Photo MFA candidate's thesis work examines queer life and sexual culture
Growing up in California’s Central Valley and later living in the Pacific Northwest, there were deep connections and frequent collaborations with visual artists and punk musicians.
Chavez was a drummer for queer music projects and made audio/visual performance works using reference materials from queer history.
“It was an economic and social class that permitted me to feel at home in my body, and this affirmation spurred my creative outlook on the world,” Chavez’s extended artist statement reads.
Those formative experiences shaped Chavez’s artistic path and their thesis work — “New Intimacies,” part of the photography and related media program’s group thesis exhibition in William Harris Gallery (April 6-21). An opening reception is scheduled for 5-7 p.m. Thursday, April 6.
“New Intimacies” is Chavez’s photographic study of queer life and sexual culture through locations known for public sex and gay cruising — the act of looking for casual sex and community in gay bars and queer spaces as well as parks, gyms, or beaches.
The photos focus more on the environment and its role in social history, and less on the people inhabiting the space.
“It’s not meant to be sensational,” Chavez said.
Through word of mouth and extensive research, Chavez built an extensive series visually representing cruising culture.
Chavez was guided by materials in the New York City Public Library and the Bureau of General Services - Queer Division at NYC’s Lesbian, Gay, Bisexual & Transgender Community Center to identify historically and culturally significant cruising sites. They also looked to contemporary cruising spaces and settings.
“It’s an imaginative project,” Chavez said. “It’s more of a meditation on the development of those spaces, and how any particular cruising location began to form in relation to the society that was otherwise preventing queer people from finding community.”
Chavez took on the challenge of conveying the full meaning of the locations in a non-figurative way, without the regular use of human subjects.
“That’s why this work can’t be read in any sort of documentary fashion,” they said. “It’s meant to illustrate an idea and think about a space, but without it feeling like it’s capturing a thing that was happening or an action at the time.”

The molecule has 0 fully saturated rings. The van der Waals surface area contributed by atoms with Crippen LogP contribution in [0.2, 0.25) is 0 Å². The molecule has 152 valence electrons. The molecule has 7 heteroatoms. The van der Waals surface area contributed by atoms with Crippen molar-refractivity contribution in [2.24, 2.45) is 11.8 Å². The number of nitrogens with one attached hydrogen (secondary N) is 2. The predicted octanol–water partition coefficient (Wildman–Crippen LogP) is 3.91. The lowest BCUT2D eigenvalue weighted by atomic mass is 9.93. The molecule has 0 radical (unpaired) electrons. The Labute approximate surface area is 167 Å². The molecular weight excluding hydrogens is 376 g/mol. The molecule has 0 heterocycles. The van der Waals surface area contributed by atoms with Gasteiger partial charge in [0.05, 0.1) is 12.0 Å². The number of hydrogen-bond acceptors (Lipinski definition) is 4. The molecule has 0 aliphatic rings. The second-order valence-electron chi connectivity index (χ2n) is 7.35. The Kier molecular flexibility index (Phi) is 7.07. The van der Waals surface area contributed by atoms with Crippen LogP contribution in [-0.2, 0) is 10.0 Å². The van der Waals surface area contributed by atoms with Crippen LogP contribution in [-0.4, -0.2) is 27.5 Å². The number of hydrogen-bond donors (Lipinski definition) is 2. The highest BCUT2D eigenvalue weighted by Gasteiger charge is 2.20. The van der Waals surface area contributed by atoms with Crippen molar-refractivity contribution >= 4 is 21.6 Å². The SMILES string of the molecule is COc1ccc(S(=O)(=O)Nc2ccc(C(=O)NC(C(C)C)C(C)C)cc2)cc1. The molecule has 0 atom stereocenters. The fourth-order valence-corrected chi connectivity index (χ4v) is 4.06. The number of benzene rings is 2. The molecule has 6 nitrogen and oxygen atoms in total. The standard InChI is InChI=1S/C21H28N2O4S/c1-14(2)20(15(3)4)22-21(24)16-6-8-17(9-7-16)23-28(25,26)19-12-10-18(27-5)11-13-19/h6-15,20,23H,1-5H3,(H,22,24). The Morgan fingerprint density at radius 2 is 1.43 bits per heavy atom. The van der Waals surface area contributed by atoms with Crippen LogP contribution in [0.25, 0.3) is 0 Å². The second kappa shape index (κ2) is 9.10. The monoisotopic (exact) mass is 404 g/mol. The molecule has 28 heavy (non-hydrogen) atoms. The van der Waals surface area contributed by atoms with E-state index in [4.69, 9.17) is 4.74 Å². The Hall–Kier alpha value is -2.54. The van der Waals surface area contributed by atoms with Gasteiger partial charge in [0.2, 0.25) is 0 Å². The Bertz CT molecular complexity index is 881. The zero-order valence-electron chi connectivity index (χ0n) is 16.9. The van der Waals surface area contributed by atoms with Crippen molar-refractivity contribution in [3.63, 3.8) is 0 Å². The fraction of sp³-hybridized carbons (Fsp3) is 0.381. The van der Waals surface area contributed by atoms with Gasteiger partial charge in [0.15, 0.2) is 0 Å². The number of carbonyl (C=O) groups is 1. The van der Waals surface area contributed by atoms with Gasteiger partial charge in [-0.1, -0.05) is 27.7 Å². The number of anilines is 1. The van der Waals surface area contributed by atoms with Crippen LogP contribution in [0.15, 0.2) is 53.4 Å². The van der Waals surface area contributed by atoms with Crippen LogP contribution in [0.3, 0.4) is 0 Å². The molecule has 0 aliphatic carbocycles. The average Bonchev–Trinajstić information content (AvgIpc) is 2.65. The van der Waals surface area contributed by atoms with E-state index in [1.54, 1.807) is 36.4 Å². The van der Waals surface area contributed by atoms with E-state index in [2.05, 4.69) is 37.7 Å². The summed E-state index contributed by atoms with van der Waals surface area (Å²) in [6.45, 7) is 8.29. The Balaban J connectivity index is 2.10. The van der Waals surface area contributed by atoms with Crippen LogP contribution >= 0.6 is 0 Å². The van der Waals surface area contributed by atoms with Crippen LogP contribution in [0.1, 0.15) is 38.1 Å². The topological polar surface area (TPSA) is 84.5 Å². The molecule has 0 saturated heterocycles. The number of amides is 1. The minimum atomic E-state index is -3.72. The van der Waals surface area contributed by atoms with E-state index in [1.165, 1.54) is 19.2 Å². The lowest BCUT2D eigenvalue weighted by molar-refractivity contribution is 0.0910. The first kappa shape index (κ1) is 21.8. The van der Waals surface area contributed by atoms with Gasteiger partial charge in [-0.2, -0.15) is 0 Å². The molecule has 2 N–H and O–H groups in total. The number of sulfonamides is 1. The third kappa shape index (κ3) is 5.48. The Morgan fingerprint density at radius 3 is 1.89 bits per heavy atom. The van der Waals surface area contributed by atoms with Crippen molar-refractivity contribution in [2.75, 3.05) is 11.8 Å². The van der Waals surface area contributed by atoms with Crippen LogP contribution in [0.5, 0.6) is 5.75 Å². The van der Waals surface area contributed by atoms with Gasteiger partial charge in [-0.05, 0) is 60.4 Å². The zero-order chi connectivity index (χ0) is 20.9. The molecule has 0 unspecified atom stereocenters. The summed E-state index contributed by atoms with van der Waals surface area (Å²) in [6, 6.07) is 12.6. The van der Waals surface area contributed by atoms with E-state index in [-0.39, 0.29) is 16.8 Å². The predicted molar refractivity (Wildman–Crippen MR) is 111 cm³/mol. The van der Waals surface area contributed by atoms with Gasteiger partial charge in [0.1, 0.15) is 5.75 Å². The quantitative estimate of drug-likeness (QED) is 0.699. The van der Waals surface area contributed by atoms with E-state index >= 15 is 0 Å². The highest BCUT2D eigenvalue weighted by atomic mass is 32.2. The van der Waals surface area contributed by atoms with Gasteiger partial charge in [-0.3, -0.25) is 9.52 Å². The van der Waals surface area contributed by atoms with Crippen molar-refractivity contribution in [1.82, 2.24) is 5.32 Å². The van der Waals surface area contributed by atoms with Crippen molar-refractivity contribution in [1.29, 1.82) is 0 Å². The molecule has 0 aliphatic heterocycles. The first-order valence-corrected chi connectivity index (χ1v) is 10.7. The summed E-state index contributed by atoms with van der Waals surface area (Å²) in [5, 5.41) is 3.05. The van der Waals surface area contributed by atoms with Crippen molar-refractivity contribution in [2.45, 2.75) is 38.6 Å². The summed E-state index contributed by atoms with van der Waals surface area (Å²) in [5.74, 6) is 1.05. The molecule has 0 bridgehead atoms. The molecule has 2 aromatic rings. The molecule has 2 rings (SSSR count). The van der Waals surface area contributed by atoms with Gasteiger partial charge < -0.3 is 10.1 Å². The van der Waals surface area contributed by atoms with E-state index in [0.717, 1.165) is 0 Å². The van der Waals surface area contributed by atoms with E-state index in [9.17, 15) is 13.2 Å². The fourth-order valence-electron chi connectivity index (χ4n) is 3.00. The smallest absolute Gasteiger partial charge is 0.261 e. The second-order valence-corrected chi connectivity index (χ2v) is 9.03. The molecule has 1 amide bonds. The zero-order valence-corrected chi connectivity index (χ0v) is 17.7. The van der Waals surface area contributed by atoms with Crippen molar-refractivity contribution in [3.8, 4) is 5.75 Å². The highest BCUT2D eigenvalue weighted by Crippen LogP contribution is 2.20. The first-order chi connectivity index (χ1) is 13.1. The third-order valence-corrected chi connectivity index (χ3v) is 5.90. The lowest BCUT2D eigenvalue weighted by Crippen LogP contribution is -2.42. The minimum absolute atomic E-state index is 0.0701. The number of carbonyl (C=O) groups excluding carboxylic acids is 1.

Chavez showcased their “New Intimacies” research and work as a graduate presenter at the Society for Photographic Education’s national conference in Denver, Colo., March 16-18. They also had a photograph selected for the organization's Combined Caucus Exhibition at the Rocky Mountain College of Art & Design, juried by the conference's keynote speaker, Jess T. Dugan.
Chavez has lived in Rochester, N.Y., since 2014. They have taken advantage of the area’s history as an epicenter of photography, with its ties to Eastman Kodak and other institutions like the George Eastman Museum and Visual Studies Workshop (VSW).
“Living here, I was tapping into the technical resources and understanding how to do darkroom development and practicing a lot of those aspects,” Chavez said.
In the summer of 2021, Chavez worked as a studio assistant for Joshua Rashaad McFadden, assistant professor in the School of Photographic Arts and Sciences. They digitized family photographs for use in McFadden’s “I Believe I’ll Run On” George Eastman Museum solo exhibition and a companion book.
Chavez did similar digitization work last summer interning with a pair of mentors, Peter Cramer and Jack Waters of Allied Productions, a New York City-based nonprofit supporting the production of visual, performing and media arts. The opportunity was made possible by the College of Art and Design’s Career Preparation Resource Fund.
Chavez also has a curatorial background. They took collections management courses at Visual Studies Workshop, earned a museum studies minor from SUNY Brockport, and has curated film programming over the years.
“VSW and other places have great histories of experimental and community cinema, so I wanted to contribute to that in some way,” they said.
Chavez credits the photography and related media MFA faculty — with their varied backgrounds as artists and photo historians — for supporting the evolution of their work.
“It’s thinking about visual strategy as a way to approach things,” Chavez said. “You might tell it one way visually but you can also approach it from another angle, or do some experimentation to blur a boundary or support an idea.
“I probably wouldn’t have considered those things in such detail if it wasn’t for working with (Interim Program Director) Ahndraya Parlato or the other artist faculty in the program like (Professor) Greg Halpern and (Visiting Assistant Professor) Eduardo Rivera.”
Someday, Chavez plans to similarly support students.
They pursued an MFA at RIT with intentions of becoming an educator. They taught photo courses as a graduate assistant and are adjunct faculty at Monroe Community College this semester.